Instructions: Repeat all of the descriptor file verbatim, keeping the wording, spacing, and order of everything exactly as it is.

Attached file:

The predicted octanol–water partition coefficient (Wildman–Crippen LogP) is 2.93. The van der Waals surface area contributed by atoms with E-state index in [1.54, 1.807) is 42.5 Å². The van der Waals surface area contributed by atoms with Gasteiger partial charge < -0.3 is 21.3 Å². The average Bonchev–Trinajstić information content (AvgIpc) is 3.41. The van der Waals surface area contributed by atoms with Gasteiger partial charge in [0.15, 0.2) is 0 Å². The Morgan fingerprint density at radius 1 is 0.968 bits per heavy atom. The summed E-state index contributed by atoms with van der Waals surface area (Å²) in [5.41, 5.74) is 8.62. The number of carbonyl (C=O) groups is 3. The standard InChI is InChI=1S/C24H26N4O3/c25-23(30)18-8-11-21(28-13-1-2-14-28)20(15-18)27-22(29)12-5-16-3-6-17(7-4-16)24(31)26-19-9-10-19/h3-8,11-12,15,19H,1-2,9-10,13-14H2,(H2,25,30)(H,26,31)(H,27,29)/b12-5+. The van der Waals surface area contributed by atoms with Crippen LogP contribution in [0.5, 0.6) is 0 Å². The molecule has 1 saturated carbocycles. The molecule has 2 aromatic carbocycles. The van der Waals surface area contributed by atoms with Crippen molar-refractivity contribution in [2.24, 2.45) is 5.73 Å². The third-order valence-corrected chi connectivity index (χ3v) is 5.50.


The predicted octanol–water partition coefficient (Wildman–Crippen LogP) is 2.93. The van der Waals surface area contributed by atoms with E-state index in [1.54, 1.807) is 42.5 Å². The van der Waals surface area contributed by atoms with Gasteiger partial charge < -0.3 is 21.3 Å². The average Bonchev–Trinajstić information content (AvgIpc) is 3.41. The van der Waals surface area contributed by atoms with Gasteiger partial charge in [0.15, 0.2) is 0 Å². The Morgan fingerprint density at radius 1 is 0.968 bits per heavy atom. The summed E-state index contributed by atoms with van der Waals surface area (Å²) in [5.41, 5.74) is 8.62. The number of carbonyl (C=O) groups is 3. The standard InChI is InChI=1S/C24H26N4O3/c25-23(30)18-8-11-21(28-13-1-2-14-28)20(15-18)27-22(29)12-5-16-3-6-17(7-4-16)24(31)26-19-9-10-19/h3-8,11-12,15,19H,1-2,9-10,13-14H2,(H2,25,30)(H,26,31)(H,27,29)/b12-5+. The van der Waals surface area contributed by atoms with Crippen LogP contribution in [0.5, 0.6) is 0 Å². The molecule has 1 saturated carbocycles. The molecule has 2 aromatic carbocycles. The van der Waals surface area contributed by atoms with Crippen molar-refractivity contribution in [2.24, 2.45) is 5.73 Å². The third-order valence-corrected chi connectivity index (χ3v) is 5.50.